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Language experts weigh in: Has Meghan Markle copped a British accent?

Eddie Mulholland   |   Associated Press Meghan, Duchess of Sussex (Meghan Markle), is greeted by crowds during a visit with Britain\u2019s Queen Elizabeth II to Chester, England, last month.
Eddie Mulholland | Associated Press Meghan, Duchess of Sussex (Meghan Markle), is greeted by crowds during a visit with Britain\u2019s Queen Elizabeth II to Chester, England, last month.
Published Jul. 11, 2018

A viral Twitter video from the June visit of Meghan, Duchess of Sussex (Meghan Markle in your Twitter feed), to chat with the crowds in Chester has the interwebs debating. Has she picked up a slight British accent?

"Allo princess" mocked a headline from the U.K'.s Guardian, while a linguist on Yahoo News argued that anyone hearing a veddy, veddy British lilt is experiencing a "trick of the brain."

Luckily, we have Camilla Vasquez, Ph.D. She's a Fulbright scholar and professor at the University of South Florida's vaunted department of applied linguistics, with a current area of research that includes how people talk about language, and accent-related issues.

"It's unlikely that she would acquire an entire accent very quickly," Vasquez observes.

But ask the larger question: What is an accent?

"It's a collection of lots and lots of tiny little sounds and language features that we produce," she says. "So over time it's pretty normal if you are immersed in an environment where people speak a certain way that you would adopt some of those characteristics of the speech of the local community."

When the California-born duchess sounded eerily like Bridget Jones when she said, "Thank yeeew" to a well-wisher, eyebrows went up.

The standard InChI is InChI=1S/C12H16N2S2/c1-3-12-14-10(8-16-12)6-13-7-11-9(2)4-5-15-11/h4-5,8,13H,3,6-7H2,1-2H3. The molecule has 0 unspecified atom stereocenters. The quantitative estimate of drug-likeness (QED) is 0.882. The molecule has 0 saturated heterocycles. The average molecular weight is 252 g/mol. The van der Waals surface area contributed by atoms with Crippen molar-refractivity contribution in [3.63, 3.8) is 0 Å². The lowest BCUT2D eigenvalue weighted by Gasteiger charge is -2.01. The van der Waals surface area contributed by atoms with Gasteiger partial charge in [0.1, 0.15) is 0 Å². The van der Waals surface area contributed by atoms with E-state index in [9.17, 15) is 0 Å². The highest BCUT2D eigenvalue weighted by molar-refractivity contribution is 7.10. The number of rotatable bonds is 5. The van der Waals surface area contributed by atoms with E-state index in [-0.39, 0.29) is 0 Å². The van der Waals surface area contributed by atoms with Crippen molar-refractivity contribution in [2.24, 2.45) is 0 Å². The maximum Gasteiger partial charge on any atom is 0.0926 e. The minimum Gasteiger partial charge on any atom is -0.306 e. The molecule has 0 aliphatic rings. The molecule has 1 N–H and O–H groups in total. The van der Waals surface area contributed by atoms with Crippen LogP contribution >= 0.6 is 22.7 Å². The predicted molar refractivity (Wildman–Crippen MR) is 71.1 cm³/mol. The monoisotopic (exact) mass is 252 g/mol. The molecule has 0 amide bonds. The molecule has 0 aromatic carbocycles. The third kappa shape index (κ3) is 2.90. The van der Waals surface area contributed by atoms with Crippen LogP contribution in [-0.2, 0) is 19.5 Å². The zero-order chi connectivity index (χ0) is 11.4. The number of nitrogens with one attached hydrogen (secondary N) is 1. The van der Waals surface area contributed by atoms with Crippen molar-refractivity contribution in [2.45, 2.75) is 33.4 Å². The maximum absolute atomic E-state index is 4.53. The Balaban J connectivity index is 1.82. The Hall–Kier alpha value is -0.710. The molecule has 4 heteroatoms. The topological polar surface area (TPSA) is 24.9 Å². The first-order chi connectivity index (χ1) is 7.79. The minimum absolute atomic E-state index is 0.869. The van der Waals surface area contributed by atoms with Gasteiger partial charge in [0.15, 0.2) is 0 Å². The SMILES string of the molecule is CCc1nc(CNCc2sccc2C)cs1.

And when she said, "Oh, did you?" when a person in the crowd told her they used to watch Suits, Londoners said that sounded like their slang.

And when she added, "Yes, we all had a great day, I think. The sun was shining for us," she sounded just so royal and fancy.

Meghan said my name, that's me done

The professor isn't buying it. Poppycock, as the British might say.

"Just like they are commenting if she is crossing her legs or not, or holding her husband's hand in public, the language is also a feature they can comment on because it says something about her social identity, so it becomes the locus for this discussion. I think most would say no, not yet, but probably over time, she may, and that's normal."

But maybe the argle-bargle says more about us.

Dennis Preston, a professor of linguistics at Oklahoma State University, told Yahoo News that not only has Meghan not ditched her California twang, but it would be a linguistic phenomenon if she had.

Preston's explanation: "It's your brain playing a trick on you."

She married an Englishman, she lives in England and she's hanging with the queen. The context gets in our way, he says.

"People speak quickly and we don't have time to decode each sound, so the brain tells us what to hear," he said. "Essentially, our brain gets in the way of our ear. So we hear what we expect to hear, rather than what we actually do."

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Vasquez has another theory, one she is careful to stress is pure speculation. Don't forget that the duchess is an actor.

"As a performer, you are used to using your voice as a tool to create different identities so you might be even more attuned and more sensitive to picking up those different nuances than you or I would be."

Like all of us, Vasquez admits:

"That's just my own pet hypothesis."

Contact Sharon Kennedy Wynne at Follow @SharonKWn.


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